WICHITA, Kansas – More Wichita police officers are going to be wearing body cameras.
For years, it has been a case of he-said-she-said at police involved crime scenes, but body cameras can help prove truth.
The city still can’t afford cameras for all its officers but, it will have cameras on 50 of them.
It will cost $18,000 to add 10 more to the police department’s list.
If you ask them, it is money well spent.
“Without the video, what you have sometimes is perceptions, and then it’s a matter of trying to determine what’s real, and what’s truthful, what was perceived and perhaps misunderstood with the video that’s cleared up pretty easily,” said Capt. Rusty Leeds, of the Wichita Police Department.
Legal analysts say the cameras are good for both police and citizens, and officers say it’s especially good for accountability.
“Recording police-citizen encounters generally preserves civil rights. For one thing, it protects police from false claims of police brutality, and it protects the citizen from false claims of confession or a waiver of rights,” said Dan Monnat, KSN Legal Analyst.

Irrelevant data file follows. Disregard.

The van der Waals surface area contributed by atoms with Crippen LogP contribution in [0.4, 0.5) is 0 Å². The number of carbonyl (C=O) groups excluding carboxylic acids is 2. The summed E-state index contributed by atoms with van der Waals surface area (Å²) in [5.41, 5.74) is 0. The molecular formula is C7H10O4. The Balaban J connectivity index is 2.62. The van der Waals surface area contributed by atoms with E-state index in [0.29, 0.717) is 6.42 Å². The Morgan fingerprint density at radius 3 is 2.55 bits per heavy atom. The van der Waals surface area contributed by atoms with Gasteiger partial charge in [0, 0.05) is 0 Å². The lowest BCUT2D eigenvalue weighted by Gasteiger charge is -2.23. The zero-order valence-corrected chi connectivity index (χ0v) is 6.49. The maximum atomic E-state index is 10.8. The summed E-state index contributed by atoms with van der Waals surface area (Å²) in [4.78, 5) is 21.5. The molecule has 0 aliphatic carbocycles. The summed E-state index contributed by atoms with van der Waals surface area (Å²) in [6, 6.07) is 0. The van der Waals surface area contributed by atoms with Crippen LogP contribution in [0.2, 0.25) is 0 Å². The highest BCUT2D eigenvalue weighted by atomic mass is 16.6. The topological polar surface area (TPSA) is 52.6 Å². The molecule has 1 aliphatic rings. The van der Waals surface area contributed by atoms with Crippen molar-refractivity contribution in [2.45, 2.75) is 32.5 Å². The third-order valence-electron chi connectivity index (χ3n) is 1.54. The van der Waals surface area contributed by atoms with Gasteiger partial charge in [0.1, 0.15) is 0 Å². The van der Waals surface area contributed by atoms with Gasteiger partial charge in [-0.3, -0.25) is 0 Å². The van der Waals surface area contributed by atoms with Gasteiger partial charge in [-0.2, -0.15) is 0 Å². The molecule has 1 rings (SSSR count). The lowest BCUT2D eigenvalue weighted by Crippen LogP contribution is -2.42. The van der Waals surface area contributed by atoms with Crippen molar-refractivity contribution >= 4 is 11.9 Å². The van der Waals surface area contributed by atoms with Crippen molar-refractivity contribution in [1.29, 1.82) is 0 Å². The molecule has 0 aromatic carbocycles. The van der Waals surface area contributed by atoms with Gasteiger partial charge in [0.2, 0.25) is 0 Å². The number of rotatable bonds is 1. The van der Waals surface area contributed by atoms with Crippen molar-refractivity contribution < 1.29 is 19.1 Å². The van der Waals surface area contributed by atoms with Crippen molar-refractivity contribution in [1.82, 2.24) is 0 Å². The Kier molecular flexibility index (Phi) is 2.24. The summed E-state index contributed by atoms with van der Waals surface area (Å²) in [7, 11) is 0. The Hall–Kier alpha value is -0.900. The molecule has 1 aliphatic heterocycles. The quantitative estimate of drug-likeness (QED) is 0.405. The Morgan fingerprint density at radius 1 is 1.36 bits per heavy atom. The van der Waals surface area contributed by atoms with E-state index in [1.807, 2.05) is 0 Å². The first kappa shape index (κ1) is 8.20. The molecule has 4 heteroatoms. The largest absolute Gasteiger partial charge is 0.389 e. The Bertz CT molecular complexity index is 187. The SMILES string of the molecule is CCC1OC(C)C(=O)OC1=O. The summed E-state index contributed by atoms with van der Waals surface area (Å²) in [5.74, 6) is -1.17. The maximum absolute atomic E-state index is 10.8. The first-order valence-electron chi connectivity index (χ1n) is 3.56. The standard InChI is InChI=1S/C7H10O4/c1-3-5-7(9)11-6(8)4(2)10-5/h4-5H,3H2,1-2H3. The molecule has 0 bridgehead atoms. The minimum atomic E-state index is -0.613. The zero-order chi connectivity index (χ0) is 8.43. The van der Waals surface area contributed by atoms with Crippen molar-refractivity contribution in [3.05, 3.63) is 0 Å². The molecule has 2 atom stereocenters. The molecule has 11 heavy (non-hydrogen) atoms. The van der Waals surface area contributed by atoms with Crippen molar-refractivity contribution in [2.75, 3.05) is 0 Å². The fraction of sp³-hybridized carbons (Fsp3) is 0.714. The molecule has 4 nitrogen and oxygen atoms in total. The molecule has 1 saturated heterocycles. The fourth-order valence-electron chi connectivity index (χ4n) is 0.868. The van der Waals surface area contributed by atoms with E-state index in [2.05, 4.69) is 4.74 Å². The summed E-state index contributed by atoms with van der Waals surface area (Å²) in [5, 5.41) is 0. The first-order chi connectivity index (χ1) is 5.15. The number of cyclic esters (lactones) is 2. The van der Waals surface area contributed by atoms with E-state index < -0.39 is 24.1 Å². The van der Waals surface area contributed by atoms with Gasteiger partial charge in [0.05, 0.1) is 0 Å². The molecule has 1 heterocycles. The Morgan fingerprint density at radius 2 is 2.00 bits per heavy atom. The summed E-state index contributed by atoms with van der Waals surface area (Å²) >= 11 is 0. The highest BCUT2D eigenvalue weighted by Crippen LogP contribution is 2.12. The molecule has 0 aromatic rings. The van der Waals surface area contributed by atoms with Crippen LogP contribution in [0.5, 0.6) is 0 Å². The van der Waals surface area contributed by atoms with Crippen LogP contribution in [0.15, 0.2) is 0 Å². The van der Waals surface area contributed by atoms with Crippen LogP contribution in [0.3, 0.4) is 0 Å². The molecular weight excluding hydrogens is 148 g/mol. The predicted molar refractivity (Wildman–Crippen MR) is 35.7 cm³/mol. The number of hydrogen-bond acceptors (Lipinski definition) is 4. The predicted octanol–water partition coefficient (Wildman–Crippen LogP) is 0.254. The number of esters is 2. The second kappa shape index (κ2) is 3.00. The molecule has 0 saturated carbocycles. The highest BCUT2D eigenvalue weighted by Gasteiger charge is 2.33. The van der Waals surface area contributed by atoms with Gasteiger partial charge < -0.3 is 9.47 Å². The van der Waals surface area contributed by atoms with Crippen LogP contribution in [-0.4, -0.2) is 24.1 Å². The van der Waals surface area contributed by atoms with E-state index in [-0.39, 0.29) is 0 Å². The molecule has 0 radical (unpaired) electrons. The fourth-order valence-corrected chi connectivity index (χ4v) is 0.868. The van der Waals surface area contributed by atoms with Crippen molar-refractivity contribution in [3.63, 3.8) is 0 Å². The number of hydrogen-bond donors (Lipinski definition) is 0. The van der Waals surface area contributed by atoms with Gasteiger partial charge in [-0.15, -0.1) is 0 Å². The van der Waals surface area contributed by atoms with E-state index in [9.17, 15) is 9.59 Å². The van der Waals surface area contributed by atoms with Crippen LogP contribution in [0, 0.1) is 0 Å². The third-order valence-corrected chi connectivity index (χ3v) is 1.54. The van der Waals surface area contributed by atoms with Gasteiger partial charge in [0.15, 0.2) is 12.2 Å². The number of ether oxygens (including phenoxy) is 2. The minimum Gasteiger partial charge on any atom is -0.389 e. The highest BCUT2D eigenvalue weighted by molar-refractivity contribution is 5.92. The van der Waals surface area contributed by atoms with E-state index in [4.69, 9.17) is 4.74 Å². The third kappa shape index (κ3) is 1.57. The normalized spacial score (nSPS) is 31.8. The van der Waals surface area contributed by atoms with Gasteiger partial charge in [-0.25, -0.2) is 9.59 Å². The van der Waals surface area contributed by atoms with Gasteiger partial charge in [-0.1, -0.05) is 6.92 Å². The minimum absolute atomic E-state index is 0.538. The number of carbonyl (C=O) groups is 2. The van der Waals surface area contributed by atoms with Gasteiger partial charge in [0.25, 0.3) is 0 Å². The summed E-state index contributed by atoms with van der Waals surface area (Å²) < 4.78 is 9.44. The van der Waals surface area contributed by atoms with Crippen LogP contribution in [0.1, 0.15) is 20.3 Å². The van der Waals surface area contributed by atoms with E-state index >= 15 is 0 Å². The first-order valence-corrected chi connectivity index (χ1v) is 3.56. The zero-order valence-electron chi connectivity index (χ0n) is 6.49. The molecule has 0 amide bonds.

“When officers know that they are constantly being filmed, they tend to always maintain their professionalism even when faced with adversarial and hostile citizens,” said Justin Cole, Wichita Police Department.
With buying the technology and maintaining it being so expensive, they don’t know if or when they’ll be able to outfit everyone with more than 600 commissioned police officers.
But officials say what they already have has helped a great deal.
“The video has been useful for that purpose, and it’s also been useful in court from anything from traffic tickets to serious felony crimes.”
Officials say all the video is store safely for privacy reasons.
“Some that don’t relate to any crime, an officer gets sent to a location there ends up being no criminal incident, nothing transpires, those types of videos delete after 90 days, all other video at this point is pretty much being retained indefinitely,” added Capt. Leeds.